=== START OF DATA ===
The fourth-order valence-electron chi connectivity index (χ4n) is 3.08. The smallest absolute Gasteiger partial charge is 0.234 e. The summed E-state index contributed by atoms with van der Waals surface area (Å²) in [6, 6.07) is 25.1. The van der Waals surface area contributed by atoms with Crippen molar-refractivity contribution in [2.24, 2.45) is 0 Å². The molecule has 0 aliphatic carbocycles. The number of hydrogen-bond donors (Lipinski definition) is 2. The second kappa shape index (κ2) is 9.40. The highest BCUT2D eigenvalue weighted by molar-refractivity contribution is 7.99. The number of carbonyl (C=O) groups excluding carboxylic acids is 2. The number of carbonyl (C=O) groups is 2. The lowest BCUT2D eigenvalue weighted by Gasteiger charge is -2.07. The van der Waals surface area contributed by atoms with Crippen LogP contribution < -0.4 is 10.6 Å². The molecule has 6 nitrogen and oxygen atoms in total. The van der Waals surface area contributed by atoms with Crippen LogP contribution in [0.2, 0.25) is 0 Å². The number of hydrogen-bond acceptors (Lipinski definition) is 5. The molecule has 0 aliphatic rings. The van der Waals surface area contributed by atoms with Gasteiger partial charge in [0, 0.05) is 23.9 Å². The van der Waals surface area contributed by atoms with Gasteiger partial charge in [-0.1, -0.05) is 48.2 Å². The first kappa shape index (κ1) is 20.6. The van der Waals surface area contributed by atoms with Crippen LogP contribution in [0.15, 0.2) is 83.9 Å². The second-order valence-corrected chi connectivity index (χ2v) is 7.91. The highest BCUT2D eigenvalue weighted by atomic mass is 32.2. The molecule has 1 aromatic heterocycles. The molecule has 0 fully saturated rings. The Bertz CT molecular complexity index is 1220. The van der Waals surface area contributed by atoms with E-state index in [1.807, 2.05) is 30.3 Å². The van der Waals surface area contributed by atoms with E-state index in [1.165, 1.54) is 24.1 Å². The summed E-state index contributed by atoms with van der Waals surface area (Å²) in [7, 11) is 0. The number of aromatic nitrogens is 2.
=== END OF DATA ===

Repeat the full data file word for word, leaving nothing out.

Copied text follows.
The fourth-order valence-electron chi connectivity index (χ4n) is 3.08. The smallest absolute Gasteiger partial charge is 0.234 e. The summed E-state index contributed by atoms with van der Waals surface area (Å²) in [6, 6.07) is 25.1. The van der Waals surface area contributed by atoms with Crippen molar-refractivity contribution in [2.24, 2.45) is 0 Å². The molecule has 0 aliphatic carbocycles. The number of hydrogen-bond donors (Lipinski definition) is 2. The second kappa shape index (κ2) is 9.40. The highest BCUT2D eigenvalue weighted by molar-refractivity contribution is 7.99. The number of carbonyl (C=O) groups excluding carboxylic acids is 2. The number of carbonyl (C=O) groups is 2. The lowest BCUT2D eigenvalue weighted by Gasteiger charge is -2.07. The van der Waals surface area contributed by atoms with Crippen LogP contribution < -0.4 is 10.6 Å². The molecule has 6 nitrogen and oxygen atoms in total. The van der Waals surface area contributed by atoms with Crippen LogP contribution in [0.2, 0.25) is 0 Å². The number of hydrogen-bond acceptors (Lipinski definition) is 5. The molecule has 0 aliphatic rings. The van der Waals surface area contributed by atoms with Gasteiger partial charge in [0, 0.05) is 23.9 Å². The van der Waals surface area contributed by atoms with Gasteiger partial charge in [-0.1, -0.05) is 48.2 Å². The first kappa shape index (κ1) is 20.6. The van der Waals surface area contributed by atoms with Crippen LogP contribution in [0.15, 0.2) is 83.9 Å². The second-order valence-corrected chi connectivity index (χ2v) is 7.91. The highest BCUT2D eigenvalue weighted by atomic mass is 32.2. The molecule has 1 aromatic heterocycles. The molecule has 0 fully saturated rings. The Bertz CT molecular complexity index is 1220. The van der Waals surface area contributed by atoms with E-state index in [1.807, 2.05) is 30.3 Å². The van der Waals surface area contributed by atoms with E-state index in [1.165, 1.54) is 24.1 Å². The summed E-state index contributed by atoms with van der Waals surface area (Å²) in [7, 11) is 0. The number of aromatic nitrogens is 2.